The sense of smell may return to normal within a few weeks or months.


Anosmia is a condition in which the sense of smell is lost or significantly reduced. This sensory impairment can present as anosmia symptoms that are frequently modest at first but become more prominent over time. Individuals suffering from anosmia may experience a reduced ability to sense scents or a complete inability to smell anything. The failure to notice strong and delicate odors, a changed sense of taste, and a failure to appreciate the aroma of meals, perfumes, or flowers are all common symptoms. In rare situations, patients may also experience a skewed sense of smell, perceiving foul or nonexistent odors.


Anosmia is usually diagnosed using a combination of clinical evaluation, medical history, and specialized diagnostics. With a thorough assessment of the patient’s medical history, healthcare experts can seek for potential reasons such as viral infections, head injuries, or underlying medical disorders. A physical examination of the nose and sinuses may also be conducted to detect any structural abnormalities or obstructions.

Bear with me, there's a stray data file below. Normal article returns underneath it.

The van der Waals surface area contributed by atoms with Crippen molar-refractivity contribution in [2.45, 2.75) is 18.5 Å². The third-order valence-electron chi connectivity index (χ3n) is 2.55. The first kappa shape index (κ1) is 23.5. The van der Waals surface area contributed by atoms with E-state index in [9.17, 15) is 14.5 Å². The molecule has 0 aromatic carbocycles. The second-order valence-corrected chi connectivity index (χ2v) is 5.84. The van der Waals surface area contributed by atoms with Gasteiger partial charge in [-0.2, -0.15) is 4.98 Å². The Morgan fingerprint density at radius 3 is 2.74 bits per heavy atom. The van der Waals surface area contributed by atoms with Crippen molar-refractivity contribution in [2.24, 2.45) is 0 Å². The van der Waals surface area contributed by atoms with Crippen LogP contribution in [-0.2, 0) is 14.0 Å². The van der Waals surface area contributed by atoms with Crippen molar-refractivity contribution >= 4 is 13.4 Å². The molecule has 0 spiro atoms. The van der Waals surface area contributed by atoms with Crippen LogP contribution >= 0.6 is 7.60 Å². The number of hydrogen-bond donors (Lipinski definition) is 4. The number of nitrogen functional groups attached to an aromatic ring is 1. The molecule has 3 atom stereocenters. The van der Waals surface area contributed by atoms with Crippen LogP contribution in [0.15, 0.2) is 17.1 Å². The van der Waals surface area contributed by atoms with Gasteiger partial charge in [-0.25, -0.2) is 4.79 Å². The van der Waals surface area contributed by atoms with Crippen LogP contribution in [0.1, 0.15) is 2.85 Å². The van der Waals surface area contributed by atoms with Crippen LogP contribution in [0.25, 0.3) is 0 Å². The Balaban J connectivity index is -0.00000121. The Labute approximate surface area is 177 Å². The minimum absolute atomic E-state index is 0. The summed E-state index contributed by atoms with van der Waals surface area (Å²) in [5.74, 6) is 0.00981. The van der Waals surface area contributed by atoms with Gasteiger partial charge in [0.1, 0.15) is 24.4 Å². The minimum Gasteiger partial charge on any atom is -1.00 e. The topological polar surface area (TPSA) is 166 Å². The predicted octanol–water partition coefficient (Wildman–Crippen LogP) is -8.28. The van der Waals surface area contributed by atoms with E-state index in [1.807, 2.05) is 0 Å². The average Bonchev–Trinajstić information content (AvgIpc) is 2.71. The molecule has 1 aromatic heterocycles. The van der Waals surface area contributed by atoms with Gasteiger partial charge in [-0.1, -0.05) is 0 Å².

However, objective smell tests are frequently used for the most definite diagnosis. The Sniffin’ Sticks test, in which patients identify numerous odors presented in a controlled manner, or the University of Pennsylvania Smell Identification Test (UPSIT), which uses scratch-and-sniff cards to measure olfactory function, are examples of these tests. 

Imaging examinations, such as MRI or CT scans, may also be conducted to rule out structural abnormalities, such as nasal polyps or tumors, that could contribute to anosmia. Once anosmia diagnosis is done, the underlying cause can be identified, allowing for appropriate therapy or management.


Congenital anosmia is a disorder for which there is currently no known treatment. Anosmia, on the other hand, is a condition that often resolves on its own. In the vast majority of cases, your sense of smell will return after the underlying issue has been remedied.

Anosmia treatment may be useful. If you have sinusitis or nasal polyps, for example, using steroid nasal sprays or drops may be therapeutic.

Certain individuals may benefit from a process called olfactory conditioning.

When To See A Doctor

Anosmia induced by flu, colds, and infections often resolve within a few days after beginning therapy. If your anosmia continues, you should consult with a medical expert. If you notice that you have lost your sense of smell, see a doctor. Consult your primary care physician if you are experiencing depression. Your doctor may recommend that you see an ENT specialist. Loss of smell should be communicated to the professional for avoiding the consequences. 


This information is intended for educational purposes only and should not be considered a substitute for professional medical advice. If you have concerns about anosmia or any other medical condition, please see a doctor for an accurate diagnosis and personalized treatment suggestions.